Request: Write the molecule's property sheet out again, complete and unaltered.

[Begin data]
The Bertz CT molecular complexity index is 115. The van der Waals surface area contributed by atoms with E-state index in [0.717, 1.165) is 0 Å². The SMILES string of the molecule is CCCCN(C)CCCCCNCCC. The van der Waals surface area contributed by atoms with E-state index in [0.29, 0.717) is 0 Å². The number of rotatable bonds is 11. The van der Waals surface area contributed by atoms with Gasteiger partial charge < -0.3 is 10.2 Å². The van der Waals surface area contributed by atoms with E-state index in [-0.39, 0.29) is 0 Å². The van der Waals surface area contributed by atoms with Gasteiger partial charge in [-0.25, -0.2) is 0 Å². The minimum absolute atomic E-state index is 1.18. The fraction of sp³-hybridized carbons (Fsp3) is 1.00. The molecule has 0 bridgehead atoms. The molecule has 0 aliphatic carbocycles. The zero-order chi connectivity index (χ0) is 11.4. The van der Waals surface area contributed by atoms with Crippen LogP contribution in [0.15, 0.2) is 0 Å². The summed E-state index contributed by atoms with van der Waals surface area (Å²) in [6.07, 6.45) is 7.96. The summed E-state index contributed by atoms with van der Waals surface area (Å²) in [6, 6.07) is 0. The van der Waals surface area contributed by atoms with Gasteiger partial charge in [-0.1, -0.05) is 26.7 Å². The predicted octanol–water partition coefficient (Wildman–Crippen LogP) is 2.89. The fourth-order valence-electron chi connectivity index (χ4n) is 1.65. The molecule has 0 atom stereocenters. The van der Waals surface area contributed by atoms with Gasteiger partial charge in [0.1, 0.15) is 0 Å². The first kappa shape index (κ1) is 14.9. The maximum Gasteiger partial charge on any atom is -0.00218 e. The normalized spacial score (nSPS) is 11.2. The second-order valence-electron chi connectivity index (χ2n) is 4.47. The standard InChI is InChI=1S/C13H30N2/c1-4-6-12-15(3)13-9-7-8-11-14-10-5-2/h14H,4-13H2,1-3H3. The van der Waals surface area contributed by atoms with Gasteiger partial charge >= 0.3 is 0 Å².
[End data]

The Bertz CT molecular complexity index is 115. The van der Waals surface area contributed by atoms with E-state index in [0.717, 1.165) is 0 Å². The SMILES string of the molecule is CCCCN(C)CCCCCNCCC. The van der Waals surface area contributed by atoms with E-state index in [0.29, 0.717) is 0 Å². The number of rotatable bonds is 11. The van der Waals surface area contributed by atoms with Gasteiger partial charge < -0.3 is 10.2 Å². The van der Waals surface area contributed by atoms with E-state index in [-0.39, 0.29) is 0 Å². The van der Waals surface area contributed by atoms with Gasteiger partial charge in [-0.25, -0.2) is 0 Å². The minimum absolute atomic E-state index is 1.18. The fraction of sp³-hybridized carbons (Fsp3) is 1.00. The molecule has 0 bridgehead atoms. The molecule has 0 aliphatic carbocycles. The zero-order chi connectivity index (χ0) is 11.4. The van der Waals surface area contributed by atoms with Crippen LogP contribution in [0.15, 0.2) is 0 Å². The summed E-state index contributed by atoms with van der Waals surface area (Å²) in [6.07, 6.45) is 7.96. The summed E-state index contributed by atoms with van der Waals surface area (Å²) in [6, 6.07) is 0. The van der Waals surface area contributed by atoms with Gasteiger partial charge in [-0.1, -0.05) is 26.7 Å². The predicted octanol–water partition coefficient (Wildman–Crippen LogP) is 2.89. The fourth-order valence-electron chi connectivity index (χ4n) is 1.65. The molecule has 0 atom stereocenters. The van der Waals surface area contributed by atoms with Gasteiger partial charge in [0.1, 0.15) is 0 Å². The first kappa shape index (κ1) is 14.9. The maximum Gasteiger partial charge on any atom is -0.00218 e. The normalized spacial score (nSPS) is 11.2. The second-order valence-electron chi connectivity index (χ2n) is 4.47. The standard InChI is InChI=1S/C13H30N2/c1-4-6-12-15(3)13-9-7-8-11-14-10-5-2/h14H,4-13H2,1-3H3. The van der Waals surface area contributed by atoms with Gasteiger partial charge >= 0.3 is 0 Å².